World Library  
Flag as Inappropriate
Email this Article


Article Id: WHEBN0031917911
Reproduction Date:

Title: PATrain  
Author: World Heritage Encyclopedia
Language: English
Subject: List of inclines in Pittsburgh, Transit Expressway Revenue Line, Pittsburgh/On this day, Port Authority of Allegheny County, List of bus routes in Pittsburgh
Publisher: World Heritage Encyclopedia


The B&O's Grant Street station in Pittsburgh
Service type Commuter rail
Status Discontinued
Locale Monongahela Valley
Predecessor B&O Pittsburgh—Versailles service
First service February 1, 1975
Last service April 28, 1989
Former operator(s) PAT
Start Pittsburgh
Stops 3
End Versailles
Distance travelled 18.2 miles (29.3 km)
Average journey time 40 minutes
Service frequency Eight weekday round-trips (1983)
Train number(s) 101-118 (1983)
Track gauge 4 ft 8 12 in (1,435 mm)
Track owner(s) B&O

The PATrain, also known as the Mon Valley Commuter Rail, is a defunct commuter rail service formerly operated by the Port Authority of Allegheny County in the Monongahela Valley. Service began in 1975 when the Port Authority assumed control of the PittsburghMcKeesportVersailles commuter trains operated by the Baltimore and Ohio Railroad (B&O) (part of the Chessie System). The Port Authority discontinued the service in 1989.


Private operation

In the early 1970s the Port Authority (PAT), which since 1964 had controlled all bus and streetcar service in Allegheny County, had negotiated with the B&O and Pittsburgh and Lake Erie Railroad (P&LE), the last two private sector commuter operators in the region, about the possibility of expanded rail service. At the time the B&O operated six weekday round trips from Pittsburgh to Versailles, while the P&LE operated a single weekday round trip from Pittsburgh to Beaver Falls.[1] The Pennsylvania Railroad had ended service on its six commuter routes in 1964, citing lack of patronage.[2]

It's no secret that we're losing money. People are just going to have to realize that highways are not the answer to the nation's transportation woes.

Unnamed B&O official, 1972.[2]

Neither the B&O nor the P&LE showed much interest in expanded service, citing existing operating losses and declining patronage. PAT then proposed that it take ownership of the B&O's service, with the B&O operating it under contract. The B&O trains made the run from McKeesport to Pittsburgh in 25 minutes, twice as fast as comparable bus service. Among the strongest supporters in the local government were then-mayor Peter F. Flaherty and County Commissioner William Hunt.[2] Another champion was Harold Geissenheimer, PAT's director of transit operations. In 1974 PAT estimated capital costs for a three-year trial at $1.7 million, plus $1.9 million in operating costs. The capital costs would be split between the federal government, the state of Pennsylvania, and the county, and would include the purchase of two locomotives and nine coaches. PAT would increase the existing two-car trains to four-car trains, while also increasing frequency of service. The per-passenger subsidy was estimated at 95 cents, compared to between 6 and 13 cents for the typical bus passenger. Daily ridership then stood at 300; PAT's best case projection was 3,000.[3] A proposal by Hunt to extend service further to Elizabeth was unsuccessful: the route was owned by the P&LE, which requested $500,000 to rehabilitate the line. This the state would not provide, as the line would still mostly carry P&LE freight traffic and not commuters.[4]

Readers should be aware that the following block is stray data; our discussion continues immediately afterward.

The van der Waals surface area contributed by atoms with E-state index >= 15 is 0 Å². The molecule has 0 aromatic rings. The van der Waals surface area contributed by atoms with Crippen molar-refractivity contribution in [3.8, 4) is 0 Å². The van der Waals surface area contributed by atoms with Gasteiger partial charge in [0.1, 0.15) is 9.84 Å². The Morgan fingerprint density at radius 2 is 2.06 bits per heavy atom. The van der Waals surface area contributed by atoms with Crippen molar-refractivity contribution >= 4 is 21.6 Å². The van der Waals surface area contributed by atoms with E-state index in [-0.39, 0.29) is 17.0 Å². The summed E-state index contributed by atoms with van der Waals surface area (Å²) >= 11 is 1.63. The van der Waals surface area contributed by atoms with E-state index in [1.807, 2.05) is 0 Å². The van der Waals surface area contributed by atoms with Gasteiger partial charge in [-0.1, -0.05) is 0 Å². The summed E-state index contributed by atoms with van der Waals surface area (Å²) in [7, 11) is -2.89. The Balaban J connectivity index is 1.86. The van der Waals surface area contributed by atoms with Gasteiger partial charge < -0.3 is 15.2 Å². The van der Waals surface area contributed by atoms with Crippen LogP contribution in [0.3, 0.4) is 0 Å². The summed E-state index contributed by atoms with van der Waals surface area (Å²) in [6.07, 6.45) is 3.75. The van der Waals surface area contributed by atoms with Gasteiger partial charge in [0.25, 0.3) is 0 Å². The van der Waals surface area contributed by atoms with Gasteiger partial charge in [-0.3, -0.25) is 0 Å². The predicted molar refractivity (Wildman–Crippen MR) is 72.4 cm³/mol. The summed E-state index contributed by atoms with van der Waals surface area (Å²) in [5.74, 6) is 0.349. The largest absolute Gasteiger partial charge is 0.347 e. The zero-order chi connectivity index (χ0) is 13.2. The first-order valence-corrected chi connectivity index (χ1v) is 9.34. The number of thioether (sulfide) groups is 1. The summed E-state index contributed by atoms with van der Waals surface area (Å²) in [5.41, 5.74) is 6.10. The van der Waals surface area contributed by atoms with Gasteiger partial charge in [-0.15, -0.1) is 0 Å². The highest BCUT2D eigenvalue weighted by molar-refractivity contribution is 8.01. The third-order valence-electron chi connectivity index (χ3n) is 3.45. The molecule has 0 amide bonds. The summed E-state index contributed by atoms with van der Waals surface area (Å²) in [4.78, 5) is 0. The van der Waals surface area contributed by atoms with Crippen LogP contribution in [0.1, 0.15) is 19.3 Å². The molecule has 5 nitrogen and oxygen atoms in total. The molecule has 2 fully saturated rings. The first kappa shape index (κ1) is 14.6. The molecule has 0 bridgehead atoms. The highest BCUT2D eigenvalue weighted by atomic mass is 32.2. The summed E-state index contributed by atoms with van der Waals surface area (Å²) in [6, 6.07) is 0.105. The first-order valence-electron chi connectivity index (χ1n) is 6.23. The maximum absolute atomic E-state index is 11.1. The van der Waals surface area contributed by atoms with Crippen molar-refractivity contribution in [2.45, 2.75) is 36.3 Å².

The PAT takes over

On February 1, 1975, PAT took over the service from the B&O. By mid-1977, daily ridership had grown to 1,400, a significant increase over the B&O days. On the other hand, the per-passenger subsidy stood at $2.77, nearly three times the 1974 projection, while the bus subsidy was 8 cents per passenger. Defenders pointed out that the figure included capital costs (including a payment of $10,000 per month to the B&O for equipment leasing), which inflated costs and made the comparison inexact. In addition, the PATrain made the trip from Versailles to Pittsburgh in 23 minutes, while it took over an hour by bus.[5]

In 1978 PAT renewed its agreement with the B&O, and was finally able to secure the capital funding for the new equipment plus a new intermodal transportation center in McKeesport. The McKeesport Transportation Center opened on December 21, 1981. In addition to buses and the PATrain, the center saw service from Amtrak's Chicago—Washington Capitol Limited.[6][7] Additional capital improvements included the construction of new park and ride lots at Braddock and Versailles and the addition of a new stop at Port Vue.[8]